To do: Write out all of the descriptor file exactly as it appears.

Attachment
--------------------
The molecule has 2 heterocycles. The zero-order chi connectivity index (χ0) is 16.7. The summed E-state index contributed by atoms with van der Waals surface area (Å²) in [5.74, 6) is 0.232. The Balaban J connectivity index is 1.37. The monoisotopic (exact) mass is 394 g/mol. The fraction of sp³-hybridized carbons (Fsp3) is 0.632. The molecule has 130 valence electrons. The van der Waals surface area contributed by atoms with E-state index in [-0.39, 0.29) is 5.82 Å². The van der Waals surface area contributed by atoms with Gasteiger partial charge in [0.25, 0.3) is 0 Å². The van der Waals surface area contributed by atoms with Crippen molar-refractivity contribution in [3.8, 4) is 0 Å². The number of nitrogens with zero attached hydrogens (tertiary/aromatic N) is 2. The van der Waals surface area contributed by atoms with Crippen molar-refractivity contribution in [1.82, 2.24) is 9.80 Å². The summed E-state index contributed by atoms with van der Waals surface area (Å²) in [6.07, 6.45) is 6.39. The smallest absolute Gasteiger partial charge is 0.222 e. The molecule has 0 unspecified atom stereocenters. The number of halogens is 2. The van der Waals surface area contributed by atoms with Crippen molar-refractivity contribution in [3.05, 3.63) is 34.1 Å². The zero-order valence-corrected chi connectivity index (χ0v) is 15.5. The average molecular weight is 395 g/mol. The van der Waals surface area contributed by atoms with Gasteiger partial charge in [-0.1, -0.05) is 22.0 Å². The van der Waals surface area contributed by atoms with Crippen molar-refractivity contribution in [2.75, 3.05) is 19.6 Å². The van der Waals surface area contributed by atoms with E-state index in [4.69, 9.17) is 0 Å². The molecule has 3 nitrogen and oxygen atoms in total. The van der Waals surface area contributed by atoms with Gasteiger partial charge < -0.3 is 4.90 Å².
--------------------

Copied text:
The molecule has 2 heterocycles. The zero-order chi connectivity index (χ0) is 16.7. The summed E-state index contributed by atoms with van der Waals surface area (Å²) in [5.74, 6) is 0.232. The Balaban J connectivity index is 1.37. The monoisotopic (exact) mass is 394 g/mol. The fraction of sp³-hybridized carbons (Fsp3) is 0.632. The molecule has 130 valence electrons. The van der Waals surface area contributed by atoms with E-state index in [-0.39, 0.29) is 5.82 Å². The van der Waals surface area contributed by atoms with Gasteiger partial charge in [0.25, 0.3) is 0 Å². The van der Waals surface area contributed by atoms with Crippen molar-refractivity contribution in [3.8, 4) is 0 Å². The number of nitrogens with zero attached hydrogens (tertiary/aromatic N) is 2. The van der Waals surface area contributed by atoms with Crippen molar-refractivity contribution in [1.82, 2.24) is 9.80 Å². The summed E-state index contributed by atoms with van der Waals surface area (Å²) in [6.07, 6.45) is 6.39. The smallest absolute Gasteiger partial charge is 0.222 e. The molecule has 0 unspecified atom stereocenters. The number of halogens is 2. The van der Waals surface area contributed by atoms with Crippen molar-refractivity contribution in [3.05, 3.63) is 34.1 Å². The zero-order valence-corrected chi connectivity index (χ0v) is 15.5. The average molecular weight is 395 g/mol. The van der Waals surface area contributed by atoms with Gasteiger partial charge in [-0.1, -0.05) is 22.0 Å². The van der Waals surface area contributed by atoms with Crippen molar-refractivity contribution in [2.75, 3.05) is 19.6 Å². The van der Waals surface area contributed by atoms with E-state index in [4.69, 9.17) is 0 Å². The molecule has 3 nitrogen and oxygen atoms in total. The van der Waals surface area contributed by atoms with Gasteiger partial charge < -0.3 is 4.90 Å².